Practical analysis for investment professionals
30 June 2015

Women in Investment Management: The Business Case for Diversity

On 18–19 September, CFA Institute will host Alpha and Gender Diversity 2017 in Toronto, the latest in its series of Women in Investment Management events. Attendees will have opportunities to discuss gender diversity, foster professional development, and meet their peers from other regions in North America.

If you work in the mutual fund industry, take a look around. How many women do you see? My guess: Not too many. In fact, according to a recent Morningstar report, the fund industry’s leadership ranks are less diversified than other comparable professions.

Here are some interesting stats cited in the report: “A woman is less likely to be running a US mutual fund than working as a doctor (37%), lawyer (33%), or accountant or auditor (63%). Women are also better-represented in law leadership ranks: 20% of law-firm partners are women, while 24% of federal judges are women. In accounting, 19% of partners in US accounting firms are women.”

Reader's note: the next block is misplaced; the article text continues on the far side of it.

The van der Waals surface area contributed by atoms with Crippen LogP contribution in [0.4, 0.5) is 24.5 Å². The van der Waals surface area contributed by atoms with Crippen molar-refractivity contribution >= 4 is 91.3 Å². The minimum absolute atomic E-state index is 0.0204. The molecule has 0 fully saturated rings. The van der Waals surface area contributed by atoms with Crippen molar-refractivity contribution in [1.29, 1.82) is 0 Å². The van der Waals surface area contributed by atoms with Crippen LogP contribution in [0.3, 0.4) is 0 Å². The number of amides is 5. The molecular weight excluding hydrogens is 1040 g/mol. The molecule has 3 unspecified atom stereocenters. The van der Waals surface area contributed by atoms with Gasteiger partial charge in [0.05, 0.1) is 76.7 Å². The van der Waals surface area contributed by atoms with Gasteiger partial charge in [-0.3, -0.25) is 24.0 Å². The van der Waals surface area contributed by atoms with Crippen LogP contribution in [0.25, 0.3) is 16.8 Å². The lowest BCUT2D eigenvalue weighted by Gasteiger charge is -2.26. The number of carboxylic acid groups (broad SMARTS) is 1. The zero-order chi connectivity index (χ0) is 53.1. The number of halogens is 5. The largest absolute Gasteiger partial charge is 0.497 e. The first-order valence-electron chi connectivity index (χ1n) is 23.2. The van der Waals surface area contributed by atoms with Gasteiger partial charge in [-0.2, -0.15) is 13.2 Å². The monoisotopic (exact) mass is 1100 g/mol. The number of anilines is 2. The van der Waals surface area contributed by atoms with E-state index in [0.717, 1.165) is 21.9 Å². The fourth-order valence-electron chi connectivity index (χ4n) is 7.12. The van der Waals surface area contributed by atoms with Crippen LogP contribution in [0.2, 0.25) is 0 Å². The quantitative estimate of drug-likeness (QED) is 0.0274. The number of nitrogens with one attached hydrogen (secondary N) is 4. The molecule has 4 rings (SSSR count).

The ranks of female professional money managers remain very small. The Morningstar study, “Fund Managers by Gender,” found that “women are more likely to be managing a fund as part of a mixed-gender team than running a fund alone or with a team of women. Team-managed funds that have managers of both genders run 21% of the industry’s funds and more than a third of the industry’s allocation funds,” according to the report.